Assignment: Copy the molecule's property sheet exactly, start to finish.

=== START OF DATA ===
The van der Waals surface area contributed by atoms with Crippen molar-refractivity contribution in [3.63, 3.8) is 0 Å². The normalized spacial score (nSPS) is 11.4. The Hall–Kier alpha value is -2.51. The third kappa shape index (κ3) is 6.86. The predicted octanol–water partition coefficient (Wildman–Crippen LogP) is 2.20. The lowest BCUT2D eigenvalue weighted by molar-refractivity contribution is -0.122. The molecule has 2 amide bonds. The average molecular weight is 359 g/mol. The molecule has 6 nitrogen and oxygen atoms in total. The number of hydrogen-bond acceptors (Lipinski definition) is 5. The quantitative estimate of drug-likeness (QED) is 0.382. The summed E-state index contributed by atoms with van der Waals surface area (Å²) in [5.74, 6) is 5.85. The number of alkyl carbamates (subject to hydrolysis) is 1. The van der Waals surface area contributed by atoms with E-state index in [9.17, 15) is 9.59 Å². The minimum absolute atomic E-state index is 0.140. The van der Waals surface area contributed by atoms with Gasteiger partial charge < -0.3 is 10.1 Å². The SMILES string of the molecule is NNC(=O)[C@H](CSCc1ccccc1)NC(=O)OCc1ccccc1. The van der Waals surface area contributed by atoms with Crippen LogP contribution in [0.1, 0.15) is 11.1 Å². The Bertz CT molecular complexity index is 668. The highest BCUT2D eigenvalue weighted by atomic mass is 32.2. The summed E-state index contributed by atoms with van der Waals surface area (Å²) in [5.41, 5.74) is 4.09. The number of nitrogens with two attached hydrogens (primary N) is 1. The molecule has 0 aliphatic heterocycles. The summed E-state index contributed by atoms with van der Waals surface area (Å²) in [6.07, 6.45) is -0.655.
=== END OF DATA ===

The van der Waals surface area contributed by atoms with Crippen molar-refractivity contribution in [3.63, 3.8) is 0 Å². The normalized spacial score (nSPS) is 11.4. The Hall–Kier alpha value is -2.51. The third kappa shape index (κ3) is 6.86. The predicted octanol–water partition coefficient (Wildman–Crippen LogP) is 2.20. The lowest BCUT2D eigenvalue weighted by molar-refractivity contribution is -0.122. The molecule has 2 amide bonds. The average molecular weight is 359 g/mol. The molecule has 6 nitrogen and oxygen atoms in total. The number of hydrogen-bond acceptors (Lipinski definition) is 5. The quantitative estimate of drug-likeness (QED) is 0.382. The summed E-state index contributed by atoms with van der Waals surface area (Å²) in [5.74, 6) is 5.85. The number of alkyl carbamates (subject to hydrolysis) is 1. The van der Waals surface area contributed by atoms with E-state index in [9.17, 15) is 9.59 Å². The minimum absolute atomic E-state index is 0.140. The van der Waals surface area contributed by atoms with Gasteiger partial charge < -0.3 is 10.1 Å². The SMILES string of the molecule is NNC(=O)[C@H](CSCc1ccccc1)NC(=O)OCc1ccccc1. The van der Waals surface area contributed by atoms with Crippen LogP contribution in [0.1, 0.15) is 11.1 Å². The Bertz CT molecular complexity index is 668. The highest BCUT2D eigenvalue weighted by atomic mass is 32.2. The summed E-state index contributed by atoms with van der Waals surface area (Å²) in [5.41, 5.74) is 4.09. The number of nitrogens with two attached hydrogens (primary N) is 1. The molecule has 0 aliphatic heterocycles. The summed E-state index contributed by atoms with van der Waals surface area (Å²) in [6.07, 6.45) is -0.655.